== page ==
What is it about?

This study found that a genetic signature previously implicated in educational attainment was also associated with the way that parents interact with their children. Specifically, parents with higher "polygenic scores" for educational attainment provided more warm, sensitive, and stimulating caregiving to their 3-year old children, both in personal interactions and through home environments. The magnitude of this effect was small; it is not possible to accurately predict how someone will parent their children, based on their genetic score. Parents with higher polygenic scores displayed a constellation of characteristics known to be related to parenting, such as high self-control and cognitive skills, already from a young age, before they had children. These early-emerging personal characteristics partly explained why individuals with higher polygenic scores provided more warm, sensitive, stimulating parenting once they had children.

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Why is it important?

This study is important because it shows that genetics and environments are more intertwined than people often think. This finding has three implications. First, it means that we need to be careful when interpreting effects of parenting on children's education. What might look like an effect of parental behavior on children's education might partly reflect genetics that influence parental behavior in the parent, and that are also passed on from parent to child and influence children's education in the child. Second, we also need to be careful when interpreting recent discoveries of genetics for educational attainment. These discoveries might partly reflect the environments that people grow up in, such as the parenting they receive. Third, it means that the way that genes influence behavior sometimes goes via social environments that a person creates or experiences; this phenomenon has been referred to as "nature via nurture". It suggests that social interventions that modify these environments (such as parent skills trainings) could intervene in the paths from genes to behavior.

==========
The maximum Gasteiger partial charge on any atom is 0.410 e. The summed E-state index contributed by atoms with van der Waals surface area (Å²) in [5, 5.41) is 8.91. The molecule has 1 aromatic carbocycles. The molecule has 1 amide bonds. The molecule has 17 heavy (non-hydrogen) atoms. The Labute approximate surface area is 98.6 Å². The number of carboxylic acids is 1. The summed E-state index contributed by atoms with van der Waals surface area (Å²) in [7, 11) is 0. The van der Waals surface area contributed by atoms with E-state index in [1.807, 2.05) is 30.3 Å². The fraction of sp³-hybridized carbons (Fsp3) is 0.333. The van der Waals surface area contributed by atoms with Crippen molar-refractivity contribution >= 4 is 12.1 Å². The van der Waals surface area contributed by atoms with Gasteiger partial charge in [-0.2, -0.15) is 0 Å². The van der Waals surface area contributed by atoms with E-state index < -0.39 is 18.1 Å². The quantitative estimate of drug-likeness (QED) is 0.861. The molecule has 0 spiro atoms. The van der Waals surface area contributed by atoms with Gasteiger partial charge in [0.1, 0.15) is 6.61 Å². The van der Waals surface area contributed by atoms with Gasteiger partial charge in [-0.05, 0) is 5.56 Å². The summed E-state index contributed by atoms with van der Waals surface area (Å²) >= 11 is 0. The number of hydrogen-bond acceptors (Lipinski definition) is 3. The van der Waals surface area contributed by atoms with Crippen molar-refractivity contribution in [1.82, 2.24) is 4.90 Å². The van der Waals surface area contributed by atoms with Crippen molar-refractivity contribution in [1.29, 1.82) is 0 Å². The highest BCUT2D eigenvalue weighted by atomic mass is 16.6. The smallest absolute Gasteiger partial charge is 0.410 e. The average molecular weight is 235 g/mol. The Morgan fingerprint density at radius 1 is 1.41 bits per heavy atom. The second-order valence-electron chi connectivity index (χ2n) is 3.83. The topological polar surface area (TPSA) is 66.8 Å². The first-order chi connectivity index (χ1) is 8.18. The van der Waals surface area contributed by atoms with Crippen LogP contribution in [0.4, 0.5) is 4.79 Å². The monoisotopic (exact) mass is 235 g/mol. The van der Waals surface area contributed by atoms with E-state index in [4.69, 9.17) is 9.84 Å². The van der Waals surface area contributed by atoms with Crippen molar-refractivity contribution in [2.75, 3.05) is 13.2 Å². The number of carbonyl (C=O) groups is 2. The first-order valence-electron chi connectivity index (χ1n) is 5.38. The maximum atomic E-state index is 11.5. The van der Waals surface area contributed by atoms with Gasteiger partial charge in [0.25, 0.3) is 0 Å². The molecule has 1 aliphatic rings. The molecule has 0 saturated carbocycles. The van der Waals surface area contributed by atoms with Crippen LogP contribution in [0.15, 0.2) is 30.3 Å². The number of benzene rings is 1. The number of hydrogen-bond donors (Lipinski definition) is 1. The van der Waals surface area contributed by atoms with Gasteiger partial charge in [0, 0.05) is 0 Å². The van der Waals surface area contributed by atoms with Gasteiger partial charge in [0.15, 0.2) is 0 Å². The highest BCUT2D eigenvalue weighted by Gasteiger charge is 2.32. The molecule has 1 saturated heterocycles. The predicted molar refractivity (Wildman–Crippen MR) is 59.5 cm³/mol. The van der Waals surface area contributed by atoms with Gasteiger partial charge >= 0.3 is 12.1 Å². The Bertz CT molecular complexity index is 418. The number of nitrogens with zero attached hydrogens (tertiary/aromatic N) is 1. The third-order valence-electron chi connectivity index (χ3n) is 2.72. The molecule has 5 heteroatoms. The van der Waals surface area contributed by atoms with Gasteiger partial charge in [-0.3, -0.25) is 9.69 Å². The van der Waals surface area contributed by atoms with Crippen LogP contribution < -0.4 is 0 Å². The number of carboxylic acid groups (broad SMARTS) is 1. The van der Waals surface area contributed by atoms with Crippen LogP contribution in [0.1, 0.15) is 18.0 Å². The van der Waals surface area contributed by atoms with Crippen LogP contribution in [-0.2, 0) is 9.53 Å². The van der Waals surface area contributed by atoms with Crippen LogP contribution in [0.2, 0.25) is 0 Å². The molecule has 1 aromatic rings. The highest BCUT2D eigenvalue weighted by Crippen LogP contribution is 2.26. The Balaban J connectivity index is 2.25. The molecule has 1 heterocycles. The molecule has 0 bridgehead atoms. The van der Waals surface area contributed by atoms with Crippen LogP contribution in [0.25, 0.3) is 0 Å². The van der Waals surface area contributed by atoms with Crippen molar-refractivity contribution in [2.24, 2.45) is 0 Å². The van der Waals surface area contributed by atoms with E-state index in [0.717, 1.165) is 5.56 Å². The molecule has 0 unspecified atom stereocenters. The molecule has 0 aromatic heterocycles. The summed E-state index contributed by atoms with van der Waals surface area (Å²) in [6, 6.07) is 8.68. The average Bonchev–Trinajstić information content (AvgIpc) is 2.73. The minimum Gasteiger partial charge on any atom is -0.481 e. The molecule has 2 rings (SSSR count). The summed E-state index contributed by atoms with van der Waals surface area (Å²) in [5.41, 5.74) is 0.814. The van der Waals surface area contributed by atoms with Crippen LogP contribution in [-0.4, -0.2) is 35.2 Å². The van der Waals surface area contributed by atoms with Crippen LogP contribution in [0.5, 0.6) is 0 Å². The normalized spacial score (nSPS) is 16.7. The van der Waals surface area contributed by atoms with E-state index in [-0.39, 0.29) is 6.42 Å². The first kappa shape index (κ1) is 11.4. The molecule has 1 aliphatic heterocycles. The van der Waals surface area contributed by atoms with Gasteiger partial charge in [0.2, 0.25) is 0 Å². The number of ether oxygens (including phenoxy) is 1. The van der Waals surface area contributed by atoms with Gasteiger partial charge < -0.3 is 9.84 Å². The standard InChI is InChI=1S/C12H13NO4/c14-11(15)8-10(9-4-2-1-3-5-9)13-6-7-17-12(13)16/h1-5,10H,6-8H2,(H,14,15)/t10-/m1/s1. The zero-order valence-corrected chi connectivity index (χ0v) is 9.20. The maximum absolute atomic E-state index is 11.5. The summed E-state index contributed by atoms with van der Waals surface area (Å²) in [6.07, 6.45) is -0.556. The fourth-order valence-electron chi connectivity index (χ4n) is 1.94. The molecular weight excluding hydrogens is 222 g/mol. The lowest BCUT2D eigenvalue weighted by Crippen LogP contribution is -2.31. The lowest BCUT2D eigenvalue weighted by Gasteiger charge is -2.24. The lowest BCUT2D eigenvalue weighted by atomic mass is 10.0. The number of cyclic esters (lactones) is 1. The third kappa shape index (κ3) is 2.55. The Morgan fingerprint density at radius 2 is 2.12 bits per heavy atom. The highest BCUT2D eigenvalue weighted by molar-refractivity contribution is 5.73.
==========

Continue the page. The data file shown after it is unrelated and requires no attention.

I hope this paper shows that it is wrong to think of genes and environments as mutually exclusive (as expressed in the old adage of 'nature versus nurture') and that there is in fact lots to gain from conducting interdisciplinary work that combines measures of genetics and social environments.

Jasmin Wertz
Duke University

Read the Original

This page is a summary of: Genetics of nurture: A test of the hypothesis that parents’ genetics predict their observed caregiving., Developmental Psychology, March 2019, American Psychological Association (APA), DOI: 10.1037/dev0000709.
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